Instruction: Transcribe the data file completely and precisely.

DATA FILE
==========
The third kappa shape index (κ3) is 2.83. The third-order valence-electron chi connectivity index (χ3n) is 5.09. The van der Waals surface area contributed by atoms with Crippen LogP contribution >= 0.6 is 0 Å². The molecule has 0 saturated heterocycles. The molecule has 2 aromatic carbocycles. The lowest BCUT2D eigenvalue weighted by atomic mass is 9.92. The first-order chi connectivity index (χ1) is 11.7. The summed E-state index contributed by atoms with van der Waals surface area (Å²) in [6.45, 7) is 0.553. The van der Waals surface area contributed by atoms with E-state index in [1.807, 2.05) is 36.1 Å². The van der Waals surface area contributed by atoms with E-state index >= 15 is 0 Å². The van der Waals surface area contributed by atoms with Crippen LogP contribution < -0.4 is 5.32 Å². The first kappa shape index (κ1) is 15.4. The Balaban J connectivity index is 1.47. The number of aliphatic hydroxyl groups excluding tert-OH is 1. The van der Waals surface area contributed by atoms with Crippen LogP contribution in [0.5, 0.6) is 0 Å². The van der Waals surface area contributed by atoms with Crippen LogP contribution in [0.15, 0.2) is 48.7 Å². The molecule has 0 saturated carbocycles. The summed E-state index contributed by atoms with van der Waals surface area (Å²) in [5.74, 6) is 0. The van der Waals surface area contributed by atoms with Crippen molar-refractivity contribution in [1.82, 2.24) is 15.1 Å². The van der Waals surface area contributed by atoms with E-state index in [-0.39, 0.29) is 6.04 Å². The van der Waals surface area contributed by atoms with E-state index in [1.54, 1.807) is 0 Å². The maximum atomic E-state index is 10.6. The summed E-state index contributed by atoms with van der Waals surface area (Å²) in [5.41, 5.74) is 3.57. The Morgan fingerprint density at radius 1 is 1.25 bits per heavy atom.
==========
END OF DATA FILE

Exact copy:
The third kappa shape index (κ3) is 2.83. The third-order valence-electron chi connectivity index (χ3n) is 5.09. The van der Waals surface area contributed by atoms with Crippen LogP contribution >= 0.6 is 0 Å². The molecule has 0 saturated heterocycles. The molecule has 2 aromatic carbocycles. The lowest BCUT2D eigenvalue weighted by atomic mass is 9.92. The first-order chi connectivity index (χ1) is 11.7. The summed E-state index contributed by atoms with van der Waals surface area (Å²) in [6.45, 7) is 0.553. The van der Waals surface area contributed by atoms with E-state index in [1.807, 2.05) is 36.1 Å². The van der Waals surface area contributed by atoms with E-state index >= 15 is 0 Å². The van der Waals surface area contributed by atoms with Crippen LogP contribution < -0.4 is 5.32 Å². The first kappa shape index (κ1) is 15.4. The Balaban J connectivity index is 1.47. The number of aliphatic hydroxyl groups excluding tert-OH is 1. The van der Waals surface area contributed by atoms with Crippen LogP contribution in [0.5, 0.6) is 0 Å². The van der Waals surface area contributed by atoms with Crippen LogP contribution in [0.15, 0.2) is 48.7 Å². The molecule has 0 saturated carbocycles. The summed E-state index contributed by atoms with van der Waals surface area (Å²) in [5.74, 6) is 0. The van der Waals surface area contributed by atoms with Crippen molar-refractivity contribution in [1.82, 2.24) is 15.1 Å². The van der Waals surface area contributed by atoms with E-state index in [-0.39, 0.29) is 6.04 Å². The van der Waals surface area contributed by atoms with E-state index in [1.54, 1.807) is 0 Å². The maximum atomic E-state index is 10.6. The summed E-state index contributed by atoms with van der Waals surface area (Å²) in [5.41, 5.74) is 3.57. The Morgan fingerprint density at radius 1 is 1.25 bits per heavy atom.